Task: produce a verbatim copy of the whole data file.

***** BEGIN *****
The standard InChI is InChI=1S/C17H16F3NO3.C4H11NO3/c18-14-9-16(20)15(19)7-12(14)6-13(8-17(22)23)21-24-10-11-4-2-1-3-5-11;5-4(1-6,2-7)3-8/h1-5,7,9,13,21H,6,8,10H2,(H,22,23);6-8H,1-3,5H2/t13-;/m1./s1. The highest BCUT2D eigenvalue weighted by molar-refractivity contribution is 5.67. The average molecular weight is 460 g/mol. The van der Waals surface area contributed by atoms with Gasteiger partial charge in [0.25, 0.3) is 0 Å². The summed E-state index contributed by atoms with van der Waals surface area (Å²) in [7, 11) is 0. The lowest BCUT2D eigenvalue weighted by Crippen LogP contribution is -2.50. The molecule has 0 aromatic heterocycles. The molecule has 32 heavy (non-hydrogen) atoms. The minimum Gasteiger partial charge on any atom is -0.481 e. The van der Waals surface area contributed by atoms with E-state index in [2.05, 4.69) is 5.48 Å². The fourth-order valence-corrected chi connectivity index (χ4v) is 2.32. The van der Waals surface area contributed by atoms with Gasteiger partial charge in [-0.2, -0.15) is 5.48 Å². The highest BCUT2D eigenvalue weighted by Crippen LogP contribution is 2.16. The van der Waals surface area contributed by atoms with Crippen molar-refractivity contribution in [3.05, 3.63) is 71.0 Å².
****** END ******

The standard InChI is InChI=1S/C17H16F3NO3.C4H11NO3/c18-14-9-16(20)15(19)7-12(14)6-13(8-17(22)23)21-24-10-11-4-2-1-3-5-11;5-4(1-6,2-7)3-8/h1-5,7,9,13,21H,6,8,10H2,(H,22,23);6-8H,1-3,5H2/t13-;/m1./s1. The highest BCUT2D eigenvalue weighted by molar-refractivity contribution is 5.67. The average molecular weight is 460 g/mol. The van der Waals surface area contributed by atoms with Gasteiger partial charge in [0.25, 0.3) is 0 Å². The summed E-state index contributed by atoms with van der Waals surface area (Å²) in [7, 11) is 0. The lowest BCUT2D eigenvalue weighted by Crippen LogP contribution is -2.50. The molecule has 0 aromatic heterocycles. The molecule has 32 heavy (non-hydrogen) atoms. The minimum Gasteiger partial charge on any atom is -0.481 e. The van der Waals surface area contributed by atoms with E-state index in [2.05, 4.69) is 5.48 Å². The fourth-order valence-corrected chi connectivity index (χ4v) is 2.32. The van der Waals surface area contributed by atoms with Gasteiger partial charge in [-0.2, -0.15) is 5.48 Å². The highest BCUT2D eigenvalue weighted by Crippen LogP contribution is 2.16. The van der Waals surface area contributed by atoms with Crippen molar-refractivity contribution in [3.05, 3.63) is 71.0 Å².